In the 90s and early 2000s, Moore’s law was absolute king. The primary deciding factor in purchasing an electronic product was simply how fast it was. This meant an intense focus on tighter and tighter integration of components and all the functionality was disappearing into tiny little black chips that could not be accessed nor modified by mere mortals. But now, people barely talk about raw “megahertz” or “megabytes” anymore. General purpose computers have gotten “fast enough.” We now want specialized kinds of computers: one that fits in our pocket, plays games in 3D, one shaped like a tablet, one that goes in our car, one that can go underwater, or get strapped your snowboard and not break. We have reached a surplus in computing power that makes it affordable to build (and buy) devices for smaller and smaller needs. Our imagination for what to do with computing has simply not kept up with Moore’s Law. So, we find more uses for more modest amounts of computing power. But, what does this have to do with the DIY community?

A byproduct of having such an immense surplus in computing is that the tools you can buy within a hobbyist budget have also gotten exponentially better in just the past 3-4 years, while the improvements in professional tools have been more modest. The difference in capability between the electronics workbench of a professional engineer and a hobby engineer is getting really, really small. Kinect is an overwhelming example of this. The cost of a high quality depth camera dropped nearly two orders of magnitude overnight. As a result, hobbyists are out-pacing many professionals in the same domain simply due to sheer parallelism. Perhaps not as dramatically, but this is happening with nearly all genres of electronic and scientific equipment. One day, maybe we’ll see backyard DIY electron beam drilling for nano-machining.

When it is no longer about who has the most resources, it’s about who has the best ideas. Then, it becomes a pure numbers game:

Take 10,000 professional engineers vs. 1 million hobbyists with roughly equivalent tools. Which group will make progress faster? Now, consider that you have to pay the 10,000 engineers $100K/year to motivate them to work, and the 1 million hobbyists are working for the love of it. Does that change your answer? Even if it doesn’t, you have to concede that there does exist a ratio that will make the output of these two groups equal. It’s merely a matter of time.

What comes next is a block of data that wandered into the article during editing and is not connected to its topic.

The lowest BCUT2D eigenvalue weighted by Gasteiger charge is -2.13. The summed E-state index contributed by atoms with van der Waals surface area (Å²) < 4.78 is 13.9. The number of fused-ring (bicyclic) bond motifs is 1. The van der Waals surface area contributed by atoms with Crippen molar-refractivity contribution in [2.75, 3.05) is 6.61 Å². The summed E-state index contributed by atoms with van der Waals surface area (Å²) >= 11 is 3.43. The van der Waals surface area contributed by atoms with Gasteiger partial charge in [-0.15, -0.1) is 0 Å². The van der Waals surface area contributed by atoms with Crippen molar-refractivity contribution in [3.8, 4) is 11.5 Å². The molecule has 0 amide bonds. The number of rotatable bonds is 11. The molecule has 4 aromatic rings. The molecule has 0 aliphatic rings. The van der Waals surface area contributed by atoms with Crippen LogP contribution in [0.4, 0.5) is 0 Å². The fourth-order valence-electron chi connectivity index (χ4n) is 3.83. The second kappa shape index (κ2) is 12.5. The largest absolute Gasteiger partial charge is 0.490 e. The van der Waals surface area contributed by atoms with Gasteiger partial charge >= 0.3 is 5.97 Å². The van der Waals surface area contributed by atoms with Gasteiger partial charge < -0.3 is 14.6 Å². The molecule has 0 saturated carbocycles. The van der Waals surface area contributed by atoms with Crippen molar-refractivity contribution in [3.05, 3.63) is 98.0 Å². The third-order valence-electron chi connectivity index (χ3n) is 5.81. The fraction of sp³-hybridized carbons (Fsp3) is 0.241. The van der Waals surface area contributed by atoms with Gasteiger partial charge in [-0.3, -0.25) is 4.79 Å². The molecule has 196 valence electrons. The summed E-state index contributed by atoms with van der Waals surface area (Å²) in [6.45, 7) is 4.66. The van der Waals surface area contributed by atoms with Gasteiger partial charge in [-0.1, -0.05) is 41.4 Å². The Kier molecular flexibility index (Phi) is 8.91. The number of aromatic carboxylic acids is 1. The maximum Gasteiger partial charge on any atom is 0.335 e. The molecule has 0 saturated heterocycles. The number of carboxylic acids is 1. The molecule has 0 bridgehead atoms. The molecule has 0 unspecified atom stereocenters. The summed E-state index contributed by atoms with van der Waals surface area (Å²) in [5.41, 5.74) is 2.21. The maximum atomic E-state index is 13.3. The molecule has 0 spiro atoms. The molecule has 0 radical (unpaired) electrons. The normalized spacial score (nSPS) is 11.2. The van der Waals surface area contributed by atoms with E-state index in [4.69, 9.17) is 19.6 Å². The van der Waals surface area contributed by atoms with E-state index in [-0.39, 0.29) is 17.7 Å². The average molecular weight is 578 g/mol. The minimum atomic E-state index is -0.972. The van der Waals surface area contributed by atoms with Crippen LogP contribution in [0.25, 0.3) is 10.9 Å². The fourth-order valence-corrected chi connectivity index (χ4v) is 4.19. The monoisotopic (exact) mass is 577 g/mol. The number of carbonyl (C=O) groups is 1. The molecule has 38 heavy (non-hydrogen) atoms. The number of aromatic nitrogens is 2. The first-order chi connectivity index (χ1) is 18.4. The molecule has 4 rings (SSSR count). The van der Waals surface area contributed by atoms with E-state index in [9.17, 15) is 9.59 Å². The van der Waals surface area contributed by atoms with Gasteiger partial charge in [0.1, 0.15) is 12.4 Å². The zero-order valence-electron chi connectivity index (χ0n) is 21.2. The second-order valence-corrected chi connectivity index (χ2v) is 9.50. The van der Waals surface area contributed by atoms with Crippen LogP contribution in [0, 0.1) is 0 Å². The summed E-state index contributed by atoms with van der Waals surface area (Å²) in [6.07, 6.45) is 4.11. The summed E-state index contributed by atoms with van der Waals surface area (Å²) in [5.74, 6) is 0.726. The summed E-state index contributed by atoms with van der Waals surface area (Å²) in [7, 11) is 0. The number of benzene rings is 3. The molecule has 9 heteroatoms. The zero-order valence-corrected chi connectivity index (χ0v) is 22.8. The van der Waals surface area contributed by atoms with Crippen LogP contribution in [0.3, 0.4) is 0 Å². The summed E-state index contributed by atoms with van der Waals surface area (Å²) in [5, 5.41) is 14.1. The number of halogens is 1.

If you follow me through this argument, which I won’t claim to be bulletproof but which does explains the trends we are observing quite nicely, then this has an interesting implication on organizations that are currently funding big research groups. When it’s simply a matter of who has the best ideas, it’s tough to try to employ enough people to get good coverage. You could try to spend a lot of energy on trying to find the “best” people, but that’s about as challenging as predicting the stock market. Some inventors simply go “dry” of good ideas and end up not providing a good lifetime return on investment (I fully expect this to happen to me someday — I just hope it happens later rather than sooner).

So to me, this suggest three options for big exploratory organizations:

  1. Start tackling more resource-intensive problems: things that fundamentally cannot be done today for a few thousand dollars, but at some basic level require materials, tools, energy, computation, space, manpower that are impossible to obtain at a hobby level. The LHC and space programs are good examples of this. Even if the end goal may be of debatable near-term economic value, there is a high probability that unexpected derivative technologies/projects will bring commercial/educational benefits elsewhere.
  2. Empower everyone within your organization to do exploratory work. The tools are cheap and “research groups” have no monopoly on good ideas. It’s hard to know where lightning will strike, so make sure you encourage it anywhere and hope you haven’t missed a spot.
  3. Partner with the outside developer community. There is plenty of precedence, where using the resources you have to channel the creative power of the masses through the platforms you control can bring a tremendous amount of value, if done in an organized manner. It’s the rocket fuel that powers companies like Facebook, Twitter, and Groupon to go from non-existence to dominating entities in less than three years. The same can absolutely happen with traditional physical electronics and other consumer goods. It simply requires treating your customers as potential partners, rather than assuming they are all potential predators.